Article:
Bakare equated Tsvangirai to the biblical Nehemiah who led the rebuilding of the walls of Jerusalem.
“Zimbabweans are like the Israelites who endured two spells of bondage in Egypt and in Babylon,” said Bakare. “Tsvangirai is Nehemiah who will lead Zimbabwe out of the second bondage.
“I am here because of my yearning to see the birth of a new Zimbabwe.
He [Tsvangirai] has been sent to build a new Zimbabwe and that Zimbabwe will not be built with fists,” Bakare said alluding to political violence that has marred previous elections in Zimbabwe.
Mugabe donned the lily-white garb of the sect in his quest to win over their vote.
His efforts did not go “unrewarded” as he was endorsed as mutumwa (messenger of God). Mugabe was subsequently promised more than two million votes from the church’s membership.
Lyrics to well-known religious songs were suitably altered to accommodate both politicians with chants of Tambirai mutumwa, tambirai mutumwa! (Welcome the messenger) accompanying Mugabe’s every step into the shrine at Marange.
Not to be outdone, Bakare’s choir lionised Tsvangirai with the song lyrics “Save ndimambo, ndiye mwenje kana murima handitye (Tsvangirai is king, he is the light and even in darkness I fear nothing)”.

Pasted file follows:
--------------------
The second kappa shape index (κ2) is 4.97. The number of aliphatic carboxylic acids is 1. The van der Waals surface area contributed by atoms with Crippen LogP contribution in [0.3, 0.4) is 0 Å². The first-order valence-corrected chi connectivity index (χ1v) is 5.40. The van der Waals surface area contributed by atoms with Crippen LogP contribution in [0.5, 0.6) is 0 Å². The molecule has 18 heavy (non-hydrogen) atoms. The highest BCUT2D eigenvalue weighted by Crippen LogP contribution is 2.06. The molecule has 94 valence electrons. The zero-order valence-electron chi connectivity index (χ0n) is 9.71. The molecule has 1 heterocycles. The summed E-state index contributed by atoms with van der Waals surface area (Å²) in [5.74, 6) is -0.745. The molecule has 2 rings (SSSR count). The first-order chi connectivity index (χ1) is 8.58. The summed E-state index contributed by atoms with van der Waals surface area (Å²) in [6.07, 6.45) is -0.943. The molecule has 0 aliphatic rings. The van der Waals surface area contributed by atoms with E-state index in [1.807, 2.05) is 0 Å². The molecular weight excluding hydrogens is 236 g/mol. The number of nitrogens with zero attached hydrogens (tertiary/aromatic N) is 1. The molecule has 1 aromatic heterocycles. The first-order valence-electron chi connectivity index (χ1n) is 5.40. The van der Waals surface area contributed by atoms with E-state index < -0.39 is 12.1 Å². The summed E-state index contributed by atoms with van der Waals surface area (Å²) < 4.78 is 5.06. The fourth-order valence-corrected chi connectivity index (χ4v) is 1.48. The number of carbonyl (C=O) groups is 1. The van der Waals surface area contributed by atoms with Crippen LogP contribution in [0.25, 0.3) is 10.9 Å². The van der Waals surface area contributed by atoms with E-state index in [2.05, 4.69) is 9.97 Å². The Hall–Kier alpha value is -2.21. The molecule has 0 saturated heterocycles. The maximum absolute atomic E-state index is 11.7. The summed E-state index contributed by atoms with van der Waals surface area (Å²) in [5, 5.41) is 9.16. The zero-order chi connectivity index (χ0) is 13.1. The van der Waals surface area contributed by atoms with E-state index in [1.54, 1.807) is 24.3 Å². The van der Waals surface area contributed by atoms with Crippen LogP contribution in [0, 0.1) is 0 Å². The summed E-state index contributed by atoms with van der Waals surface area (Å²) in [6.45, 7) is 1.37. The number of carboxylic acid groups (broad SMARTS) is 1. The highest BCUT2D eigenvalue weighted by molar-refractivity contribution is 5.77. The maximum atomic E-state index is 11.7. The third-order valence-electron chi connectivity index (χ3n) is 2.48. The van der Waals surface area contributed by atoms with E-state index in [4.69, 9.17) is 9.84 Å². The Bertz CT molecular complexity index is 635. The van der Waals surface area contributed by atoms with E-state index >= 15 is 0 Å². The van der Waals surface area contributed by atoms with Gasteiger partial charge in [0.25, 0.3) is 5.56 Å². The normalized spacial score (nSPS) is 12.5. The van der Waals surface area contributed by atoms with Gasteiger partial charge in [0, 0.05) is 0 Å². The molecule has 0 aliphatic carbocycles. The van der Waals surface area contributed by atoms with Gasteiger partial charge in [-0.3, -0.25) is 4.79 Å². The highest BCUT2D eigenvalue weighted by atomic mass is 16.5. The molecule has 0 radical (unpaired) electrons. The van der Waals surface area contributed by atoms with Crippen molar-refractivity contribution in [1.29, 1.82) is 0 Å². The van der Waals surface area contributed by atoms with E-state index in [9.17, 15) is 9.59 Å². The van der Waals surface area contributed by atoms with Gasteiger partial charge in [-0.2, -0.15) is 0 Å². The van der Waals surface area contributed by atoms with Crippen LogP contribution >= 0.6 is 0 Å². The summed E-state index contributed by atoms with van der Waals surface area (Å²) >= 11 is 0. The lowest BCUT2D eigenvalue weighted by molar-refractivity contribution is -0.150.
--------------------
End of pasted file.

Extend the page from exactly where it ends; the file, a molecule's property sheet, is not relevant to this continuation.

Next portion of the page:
Away from the glare of the cameras and in a brief private moment, Bakare continued with his pro-MDC crusade hailing Mavambo/Kusile/Dawn leader Simba Makoni for teaming up with Tsvangirai in a loose election alliance to unseat Mugabe.
“I am happy you are here,” Bakare whispered to Makoni. “We are the security here in Manicaland, guarding the place for you,” he said.
Bakare has been a fierce Zanu-PF critic over the party’s human rights violations and interference with the internal affairs of the Anglican Church due to its support for ex-communicated Harare Anglican Bishop Nolbert Kunonga.
In a show of support for Tsvangirai during the run-up to the 2008 elections, Bakare called on voters to use their vote to “express themselves on the state of the nation, wrecked by hyperinflation and a permanent political crisis”.
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